On the other hand, although AWD will be fine for light off-roading and towing, it won’t provide the traction you need for heavy-duty adventuring, nor is it rugged enough. AWD also costs more than 4WD, so your budget may be a factor. If you decide on AWD, you must also pick between a full-time or a part-time system. Full-time AWD reacts faster and is better for moderate to severe conditions, while part-time AWD is more fuel-efficient.


Get the Right Kind of Drive


Whatever terrain you’re driving on, you need the right amount of grip. You want your vehicle to stick to the road or trail, but not so much that it comes at the expense of other performance. As such, making the right choice between all-wheel drive and four-wheel drive is important when buying a new or used SUV.


We should note that the line between AWD and 4WD gets much narrower in advanced systems. You can get 4WD with automatic settings to function more like AWD, and you can get AWD with selectable driving modes that let them behave more like 4WD. Ford’s Intelligent AWD and Intelligent 4WD are examples of these systems.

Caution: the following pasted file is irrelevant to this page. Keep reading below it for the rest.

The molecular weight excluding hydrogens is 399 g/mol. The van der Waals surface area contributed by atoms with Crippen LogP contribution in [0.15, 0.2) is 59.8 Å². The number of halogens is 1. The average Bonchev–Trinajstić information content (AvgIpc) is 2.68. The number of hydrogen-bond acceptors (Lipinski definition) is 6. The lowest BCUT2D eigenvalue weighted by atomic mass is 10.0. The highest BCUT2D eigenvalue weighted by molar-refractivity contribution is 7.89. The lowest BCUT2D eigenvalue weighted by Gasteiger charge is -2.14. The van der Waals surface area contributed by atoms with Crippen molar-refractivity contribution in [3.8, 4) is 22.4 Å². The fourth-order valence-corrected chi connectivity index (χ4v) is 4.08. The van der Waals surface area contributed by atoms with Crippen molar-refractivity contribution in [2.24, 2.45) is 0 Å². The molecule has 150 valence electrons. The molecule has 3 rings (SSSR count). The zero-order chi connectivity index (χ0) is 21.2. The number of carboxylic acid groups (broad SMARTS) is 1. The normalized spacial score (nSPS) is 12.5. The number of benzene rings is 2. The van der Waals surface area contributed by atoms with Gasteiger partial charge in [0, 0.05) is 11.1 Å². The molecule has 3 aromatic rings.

But overall, the rule of thumb to choose between AWD and 4WD is simple. AWD is the best pick if you rarely venture off-road, do heavy towing, or drive through unplowed snow. If extreme driving is something you do regularly, then you’re better off with a 4X4 SUV.


Whichever you decide on, you’ll find a big assortment of new and used SUVs for sale at Faith’s Automotive. We’re here to help people in Southern Vermont, New Hampshire, and Northern Massachusetts find the right vehicle. If you still have questions about whether all-wheel or four-wheel drive is the right choice, we’re happy to answer them and show you what vehicles best fit your needs.

March 15, 2024